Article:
Tuesday, January 18, 2011

Scott Walker's Vlog

This series of seminal albums by Scott Engel came as a shock at the time.

Imagine one of those retards from Boyzone creating a solo LP like Dylan's "Desire" ... and you're in the ballpark!

These wonderful albums are a galaxy away from the Walker Brothers!

However, they never sold at the time and it wasn't until much later that accumulated critical opinion put these great albums back on the map!

These albums a must have for true fans of music!

Truly wonderful!



Scott Walker shed the Walker Brothers' mantle and began a solo career in a style clearly glimpsed in Images, the Walkers' last album. To this he added risqué recordings of Jacques Brel songs, translated by Mort Shuman (who was also responsible for the hit musical Jacques Brel is Alive and Well and Living in Paris). The influence of Brel is important as regards Walker's songwriting but should not be over-stated. His vocal style remained consistent throughout this period.

Walker's own original songs of this period were clearly influenced by Brel as he explored European musical roots while expressing his own American experience. He was also reaching a new maturity as a recording artist.

In 1968 Walker threw himself into intense study of contemporary and classical music, which included a sojourn in Quarr Abbey, a monastery on the Isle of Wight, to study Gregorian chant. His own songs gradually course into Lieder and classical musical modes.


Scott Walker's early solo career was successful in Britain; his first three albums, titled Scott (1967), Scott 2 (1968) and Scott 3 (1969) all sold in large numbers, Scott 2 topping the British charts. There were also early indications that this concentrated attention was not conducive to his emotional well being. He became reclusive and somewhat distanced from his audience. During this time, he combined his earlier teen appeal with a darker, more idiosyncratic approach hinted at in songs like Orpheus on the Images album. Walker drove a fine line between classic ballads, his own compositions and Brel covers, all delivered inimitably.

At the peak of his fame in 1969, he was given his own BBC TV series, Scott, featuring solo Walker performances of ballads, big band standards and introductions of his own and Brel compositions. Footage of the show is currently very rare as recordings were not archived. Walker's fourth solo album was an LP of songs from the TV series entitled Scott: Scott Walker Sings Songs from his TV Series.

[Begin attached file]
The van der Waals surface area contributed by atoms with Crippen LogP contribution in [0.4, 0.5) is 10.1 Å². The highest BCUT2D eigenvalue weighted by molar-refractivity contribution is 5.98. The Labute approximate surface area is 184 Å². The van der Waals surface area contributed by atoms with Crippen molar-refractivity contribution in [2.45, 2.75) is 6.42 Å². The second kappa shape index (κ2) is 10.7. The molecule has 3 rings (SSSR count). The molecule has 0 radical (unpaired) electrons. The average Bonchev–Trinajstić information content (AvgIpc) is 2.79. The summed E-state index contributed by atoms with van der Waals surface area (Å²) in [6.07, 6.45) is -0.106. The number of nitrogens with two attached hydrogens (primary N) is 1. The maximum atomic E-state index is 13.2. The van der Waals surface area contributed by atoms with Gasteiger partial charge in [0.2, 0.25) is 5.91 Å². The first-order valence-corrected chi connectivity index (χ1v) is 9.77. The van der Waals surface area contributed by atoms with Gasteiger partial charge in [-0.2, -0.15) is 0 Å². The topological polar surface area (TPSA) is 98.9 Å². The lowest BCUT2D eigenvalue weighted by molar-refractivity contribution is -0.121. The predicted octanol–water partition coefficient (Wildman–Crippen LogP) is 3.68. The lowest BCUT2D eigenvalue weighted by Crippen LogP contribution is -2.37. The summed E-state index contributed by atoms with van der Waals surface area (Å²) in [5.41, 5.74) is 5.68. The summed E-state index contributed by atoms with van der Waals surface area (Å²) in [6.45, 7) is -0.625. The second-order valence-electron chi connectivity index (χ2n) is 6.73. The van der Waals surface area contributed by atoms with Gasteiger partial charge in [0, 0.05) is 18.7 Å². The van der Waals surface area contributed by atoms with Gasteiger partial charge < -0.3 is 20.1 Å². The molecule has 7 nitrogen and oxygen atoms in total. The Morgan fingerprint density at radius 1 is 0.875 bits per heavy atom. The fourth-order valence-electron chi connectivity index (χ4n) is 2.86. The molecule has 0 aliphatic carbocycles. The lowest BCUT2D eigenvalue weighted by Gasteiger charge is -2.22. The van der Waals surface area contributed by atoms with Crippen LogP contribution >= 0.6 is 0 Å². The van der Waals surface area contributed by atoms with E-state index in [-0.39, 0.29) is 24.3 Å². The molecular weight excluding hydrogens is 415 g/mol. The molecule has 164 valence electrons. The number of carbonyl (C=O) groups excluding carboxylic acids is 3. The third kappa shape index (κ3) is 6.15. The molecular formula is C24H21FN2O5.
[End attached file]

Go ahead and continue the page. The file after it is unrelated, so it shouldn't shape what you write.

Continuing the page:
Walker released his fifth solo LP, Scott 4, in 1969. This was his first to be made up entirely of self-penned material. The 'standards' and Brel were gone and the sound was pared down. The album failed to chart and was deleted soon after. It has been speculated that the decision to release the album under the name "Noel Scott Engel" rather than his stage name contributed to its chart failure.

In recent interviews, Walker has suggested that by his third solo LP, a self-indulgent complacency had crept into his choice of material. Starting with 'Til The Band Comes In (1970), the early 70s saw Walker revert to cover versions of popular film tunes and a serious flirtation with the country and western scene. Walker regards these as his lost years as an artist, though others claim the albums of this time are underrated and in fact contain several near-definitive readings of classic songs. The Moviegoer (1972), Any Day Now (1973), Stretch (1973), and We Had It All (1974) feature no original material whatsoever.


Scott Walker's early solo career was successful in Britain; his first three albums, titled Scott (1967), Scott 2 (1968) and Scott 3 (1969) all sold in large numbers, Scott 2 topping the British charts.

There were also early indications that this concentrated attention was not conducive to his emotional well being. He became reclusive and somewhat distanced from his audience. During this time, he combined his earlier teen appeal with a darker, more idiosyncratic approach.

Walker drove a fine line between classic ballads, his own compositions and Brel covers, all delivered inimitably.

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